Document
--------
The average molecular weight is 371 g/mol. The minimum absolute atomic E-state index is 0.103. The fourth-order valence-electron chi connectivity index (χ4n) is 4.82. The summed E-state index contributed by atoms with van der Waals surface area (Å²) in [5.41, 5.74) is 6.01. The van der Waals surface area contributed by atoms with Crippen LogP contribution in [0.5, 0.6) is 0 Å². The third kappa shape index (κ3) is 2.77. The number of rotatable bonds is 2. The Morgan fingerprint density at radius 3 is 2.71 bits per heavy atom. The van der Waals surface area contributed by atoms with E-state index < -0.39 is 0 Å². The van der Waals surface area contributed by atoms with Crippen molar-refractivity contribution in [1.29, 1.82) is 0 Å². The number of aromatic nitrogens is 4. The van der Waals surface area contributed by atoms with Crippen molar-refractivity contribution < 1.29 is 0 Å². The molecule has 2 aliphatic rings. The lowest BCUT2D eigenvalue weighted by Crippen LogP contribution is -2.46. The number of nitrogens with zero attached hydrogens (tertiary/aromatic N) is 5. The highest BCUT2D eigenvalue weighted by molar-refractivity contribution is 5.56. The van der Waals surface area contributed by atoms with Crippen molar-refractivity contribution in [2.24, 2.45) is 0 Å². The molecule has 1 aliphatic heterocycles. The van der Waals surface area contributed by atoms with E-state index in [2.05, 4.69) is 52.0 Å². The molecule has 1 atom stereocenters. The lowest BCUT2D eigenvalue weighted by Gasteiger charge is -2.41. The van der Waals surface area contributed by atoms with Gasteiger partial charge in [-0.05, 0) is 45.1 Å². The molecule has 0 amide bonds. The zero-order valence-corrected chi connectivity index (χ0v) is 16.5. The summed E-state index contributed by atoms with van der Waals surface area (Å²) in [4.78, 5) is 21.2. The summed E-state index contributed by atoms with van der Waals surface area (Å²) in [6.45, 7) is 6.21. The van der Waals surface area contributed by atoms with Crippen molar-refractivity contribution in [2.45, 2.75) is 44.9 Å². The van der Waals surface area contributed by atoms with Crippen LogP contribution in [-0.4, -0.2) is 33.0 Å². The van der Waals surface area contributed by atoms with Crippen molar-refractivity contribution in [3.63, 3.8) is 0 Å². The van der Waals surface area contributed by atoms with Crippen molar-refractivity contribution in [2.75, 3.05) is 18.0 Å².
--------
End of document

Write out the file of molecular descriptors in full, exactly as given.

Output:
The average molecular weight is 371 g/mol. The minimum absolute atomic E-state index is 0.103. The fourth-order valence-electron chi connectivity index (χ4n) is 4.82. The summed E-state index contributed by atoms with van der Waals surface area (Å²) in [5.41, 5.74) is 6.01. The van der Waals surface area contributed by atoms with Crippen LogP contribution in [0.5, 0.6) is 0 Å². The third kappa shape index (κ3) is 2.77. The number of rotatable bonds is 2. The Morgan fingerprint density at radius 3 is 2.71 bits per heavy atom. The van der Waals surface area contributed by atoms with E-state index < -0.39 is 0 Å². The van der Waals surface area contributed by atoms with Crippen molar-refractivity contribution in [1.29, 1.82) is 0 Å². The number of aromatic nitrogens is 4. The van der Waals surface area contributed by atoms with Crippen molar-refractivity contribution < 1.29 is 0 Å². The molecule has 2 aliphatic rings. The lowest BCUT2D eigenvalue weighted by Crippen LogP contribution is -2.46. The number of nitrogens with zero attached hydrogens (tertiary/aromatic N) is 5. The highest BCUT2D eigenvalue weighted by molar-refractivity contribution is 5.56. The van der Waals surface area contributed by atoms with Crippen molar-refractivity contribution in [2.24, 2.45) is 0 Å². The molecule has 1 aliphatic heterocycles. The van der Waals surface area contributed by atoms with E-state index in [2.05, 4.69) is 52.0 Å². The molecule has 1 atom stereocenters. The lowest BCUT2D eigenvalue weighted by Gasteiger charge is -2.41. The van der Waals surface area contributed by atoms with Gasteiger partial charge in [-0.05, 0) is 45.1 Å². The molecule has 0 amide bonds. The zero-order valence-corrected chi connectivity index (χ0v) is 16.5. The summed E-state index contributed by atoms with van der Waals surface area (Å²) in [4.78, 5) is 21.2. The summed E-state index contributed by atoms with van der Waals surface area (Å²) in [6.45, 7) is 6.21. The van der Waals surface area contributed by atoms with Crippen molar-refractivity contribution in [2.45, 2.75) is 44.9 Å². The van der Waals surface area contributed by atoms with Crippen LogP contribution in [-0.4, -0.2) is 33.0 Å². The van der Waals surface area contributed by atoms with Crippen molar-refractivity contribution in [3.63, 3.8) is 0 Å². The van der Waals surface area contributed by atoms with Crippen molar-refractivity contribution in [2.75, 3.05) is 18.0 Å².